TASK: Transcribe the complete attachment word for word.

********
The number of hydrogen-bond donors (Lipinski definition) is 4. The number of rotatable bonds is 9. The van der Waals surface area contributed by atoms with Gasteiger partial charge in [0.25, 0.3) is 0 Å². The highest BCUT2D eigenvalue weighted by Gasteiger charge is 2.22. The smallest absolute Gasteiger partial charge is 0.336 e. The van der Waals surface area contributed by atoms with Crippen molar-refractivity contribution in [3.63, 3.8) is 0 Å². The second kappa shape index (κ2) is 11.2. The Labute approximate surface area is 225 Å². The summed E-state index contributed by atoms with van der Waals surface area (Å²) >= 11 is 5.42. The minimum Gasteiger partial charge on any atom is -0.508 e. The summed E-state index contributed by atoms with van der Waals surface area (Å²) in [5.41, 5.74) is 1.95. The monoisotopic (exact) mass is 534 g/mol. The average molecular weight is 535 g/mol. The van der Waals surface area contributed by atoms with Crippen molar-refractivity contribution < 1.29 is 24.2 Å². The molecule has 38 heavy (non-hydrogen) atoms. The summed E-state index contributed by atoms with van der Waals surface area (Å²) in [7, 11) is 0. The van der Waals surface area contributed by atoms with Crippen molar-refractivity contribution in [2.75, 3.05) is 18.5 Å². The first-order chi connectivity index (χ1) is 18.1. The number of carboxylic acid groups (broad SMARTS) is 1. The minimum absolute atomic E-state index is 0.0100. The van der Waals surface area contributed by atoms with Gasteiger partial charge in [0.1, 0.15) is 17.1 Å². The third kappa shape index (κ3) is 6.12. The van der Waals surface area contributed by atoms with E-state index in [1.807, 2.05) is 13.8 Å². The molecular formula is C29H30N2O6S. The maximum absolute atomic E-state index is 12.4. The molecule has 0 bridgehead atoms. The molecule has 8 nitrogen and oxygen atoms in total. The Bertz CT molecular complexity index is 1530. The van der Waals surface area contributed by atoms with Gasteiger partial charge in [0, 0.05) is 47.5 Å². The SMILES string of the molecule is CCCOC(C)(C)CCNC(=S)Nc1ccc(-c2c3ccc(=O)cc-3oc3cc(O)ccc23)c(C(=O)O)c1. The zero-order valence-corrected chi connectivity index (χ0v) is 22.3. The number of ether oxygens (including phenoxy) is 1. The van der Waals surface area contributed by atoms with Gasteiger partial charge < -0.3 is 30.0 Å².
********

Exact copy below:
The number of hydrogen-bond donors (Lipinski definition) is 4. The number of rotatable bonds is 9. The van der Waals surface area contributed by atoms with Gasteiger partial charge in [0.25, 0.3) is 0 Å². The highest BCUT2D eigenvalue weighted by Gasteiger charge is 2.22. The smallest absolute Gasteiger partial charge is 0.336 e. The van der Waals surface area contributed by atoms with Crippen molar-refractivity contribution in [3.63, 3.8) is 0 Å². The second kappa shape index (κ2) is 11.2. The Labute approximate surface area is 225 Å². The summed E-state index contributed by atoms with van der Waals surface area (Å²) >= 11 is 5.42. The minimum Gasteiger partial charge on any atom is -0.508 e. The summed E-state index contributed by atoms with van der Waals surface area (Å²) in [5.41, 5.74) is 1.95. The monoisotopic (exact) mass is 534 g/mol. The average molecular weight is 535 g/mol. The van der Waals surface area contributed by atoms with Crippen molar-refractivity contribution < 1.29 is 24.2 Å². The molecule has 38 heavy (non-hydrogen) atoms. The summed E-state index contributed by atoms with van der Waals surface area (Å²) in [7, 11) is 0. The van der Waals surface area contributed by atoms with Crippen molar-refractivity contribution in [2.75, 3.05) is 18.5 Å². The first-order chi connectivity index (χ1) is 18.1. The number of carboxylic acid groups (broad SMARTS) is 1. The minimum absolute atomic E-state index is 0.0100. The van der Waals surface area contributed by atoms with Gasteiger partial charge in [0.1, 0.15) is 17.1 Å². The third kappa shape index (κ3) is 6.12. The van der Waals surface area contributed by atoms with E-state index in [1.807, 2.05) is 13.8 Å². The molecular formula is C29H30N2O6S. The maximum absolute atomic E-state index is 12.4. The molecule has 0 bridgehead atoms. The molecule has 8 nitrogen and oxygen atoms in total. The Bertz CT molecular complexity index is 1530. The van der Waals surface area contributed by atoms with Gasteiger partial charge in [0, 0.05) is 47.5 Å². The SMILES string of the molecule is CCCOC(C)(C)CCNC(=S)Nc1ccc(-c2c3ccc(=O)cc-3oc3cc(O)ccc23)c(C(=O)O)c1. The zero-order valence-corrected chi connectivity index (χ0v) is 22.3. The number of ether oxygens (including phenoxy) is 1. The van der Waals surface area contributed by atoms with Gasteiger partial charge < -0.3 is 30.0 Å².